Going for the Goal, Part 3: You-Sized Goals

Going for the Goal- You-Sized Goals.png

Are your goals the right size for you?

Do you remember the story of Goldilocks? In case you don't, let me offer you a little summary: Goldilocks goes into the house of three bears, who are small, medium, and large, respectively. She tries a variety of things (chairs, beds, porridge), to see which things work best for her. Spoiler alert: not everything goes smoothly. Some things don't fit her because they aren't her size.

Some goals will not work for you because they aren't your size.


This is the third post in a new series about setting and working toward your goals in a methodical way that increases your ability to achieve them. Stay tuned for the rest of the series and subscribe so you can make sure you don't miss out! (And if you missed the first post in the series, you can catch up here!)



If you truly want to succeed with your goals, you need to make them fit you. But how exactly do you go about doing that?

You have to take into consideration where you're currently at. If you're already running ragged, adding an overwhelming goal to your plate probably isn't a good idea. If you're strapped for cash, trying to pay off all your debt in the next few weeks might not be feasible.

If you're not at all a morning person, you might not want to try to get up at 5 am to fit in a workout. It would probably work better for you to fit it in during the evening, when you're naturally more inclined to do things (even if you're changing what you're doing, you're only changing one thing at a time).

Your goal or goals should challenge you but also feel realistic. If they're too lofty, you'll be more likely to get discouraged or not even know where to begin.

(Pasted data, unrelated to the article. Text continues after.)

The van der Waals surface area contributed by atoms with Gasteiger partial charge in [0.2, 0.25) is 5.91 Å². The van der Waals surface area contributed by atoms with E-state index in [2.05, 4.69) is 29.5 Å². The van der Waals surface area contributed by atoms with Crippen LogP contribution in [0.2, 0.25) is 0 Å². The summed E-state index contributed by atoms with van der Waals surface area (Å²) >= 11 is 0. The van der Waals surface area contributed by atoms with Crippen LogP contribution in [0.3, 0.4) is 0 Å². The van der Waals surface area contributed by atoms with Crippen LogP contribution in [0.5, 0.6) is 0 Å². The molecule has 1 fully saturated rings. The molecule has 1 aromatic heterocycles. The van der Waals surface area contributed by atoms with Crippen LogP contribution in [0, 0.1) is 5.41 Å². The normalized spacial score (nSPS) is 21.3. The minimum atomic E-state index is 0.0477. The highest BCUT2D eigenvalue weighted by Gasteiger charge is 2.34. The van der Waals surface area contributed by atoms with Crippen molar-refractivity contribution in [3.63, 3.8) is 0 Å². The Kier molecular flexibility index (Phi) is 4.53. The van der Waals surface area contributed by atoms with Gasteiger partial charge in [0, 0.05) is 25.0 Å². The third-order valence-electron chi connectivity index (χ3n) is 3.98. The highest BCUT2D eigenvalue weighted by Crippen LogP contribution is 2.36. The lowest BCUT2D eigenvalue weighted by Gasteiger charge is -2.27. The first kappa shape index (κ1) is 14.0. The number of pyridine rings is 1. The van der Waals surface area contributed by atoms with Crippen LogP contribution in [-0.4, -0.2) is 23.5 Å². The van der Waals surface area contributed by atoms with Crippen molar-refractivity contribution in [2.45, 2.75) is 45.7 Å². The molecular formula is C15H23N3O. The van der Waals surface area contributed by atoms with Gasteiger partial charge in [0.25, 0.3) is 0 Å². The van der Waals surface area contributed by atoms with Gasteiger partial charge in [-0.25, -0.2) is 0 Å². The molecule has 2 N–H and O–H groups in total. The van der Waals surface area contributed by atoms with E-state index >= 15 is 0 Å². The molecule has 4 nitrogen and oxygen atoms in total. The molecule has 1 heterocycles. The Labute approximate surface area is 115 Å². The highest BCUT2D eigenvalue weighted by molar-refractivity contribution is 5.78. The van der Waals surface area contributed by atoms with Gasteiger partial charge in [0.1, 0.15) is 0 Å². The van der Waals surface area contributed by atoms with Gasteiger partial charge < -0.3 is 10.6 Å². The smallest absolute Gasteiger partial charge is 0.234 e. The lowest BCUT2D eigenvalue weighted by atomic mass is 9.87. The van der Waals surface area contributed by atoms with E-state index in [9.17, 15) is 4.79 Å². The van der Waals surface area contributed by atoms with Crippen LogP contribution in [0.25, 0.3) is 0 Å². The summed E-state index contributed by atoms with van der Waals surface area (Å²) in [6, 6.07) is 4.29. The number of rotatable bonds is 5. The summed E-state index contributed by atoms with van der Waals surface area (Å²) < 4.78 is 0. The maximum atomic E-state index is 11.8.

To make it easier to start working toward your goals, break them down into smaller, bite-size pieces.

If you're trying to get healthier, you could focus on walking more this week. And once you have that under your belt, you could start eating more vegetables. After that, perhaps you could reduce your consumption of processed foods.

If you were to try to tackle them all at once, it would feel overwhelming because it's such a big change and so many things to keep track of. But by breaking it down, you give yourself a better chance to focus on one thing at a time and gain confidence in your ability to succeed as you have small wins along the way.



To stick to your goals, I highly recommend using some sort of a timeline. If your goals have an indefinite timeframe, they might get moved to the back burner. But if you're trying to declutter and reorganize your house by Thanksgiving, you have a concrete due date, and as the date draws nearer, the motivation to make it happen grows.

Procrastination can set in if you don't have to have anything completed by a specific time. I know I tend to put things off when they don't feel immediate, saying, "Eh, I can do that tomorrow. It doesn't really matter." But if I know I have to clean my house before I have company over, I don't make excuses. I know I have to do it. 

You can keep track of your goals and timeline however you would like-- on Post-It notes, in a bullet journal, in a notebook, on your computer, on your phone... I just encourage you to write them down, make sure they're the right size to both challenge and motivate you, break them down into bite-size pieces, and put a due date on them.


And if you want to get a kickstart on crushing your goals and gain clarity in your purpose, discover what your gifts are, find what meaningful work looks like, and learn to live a fulfilling, purposeful, and THRIVING life every day, join my FREE 7-day From Surviving to Thriving Challenge!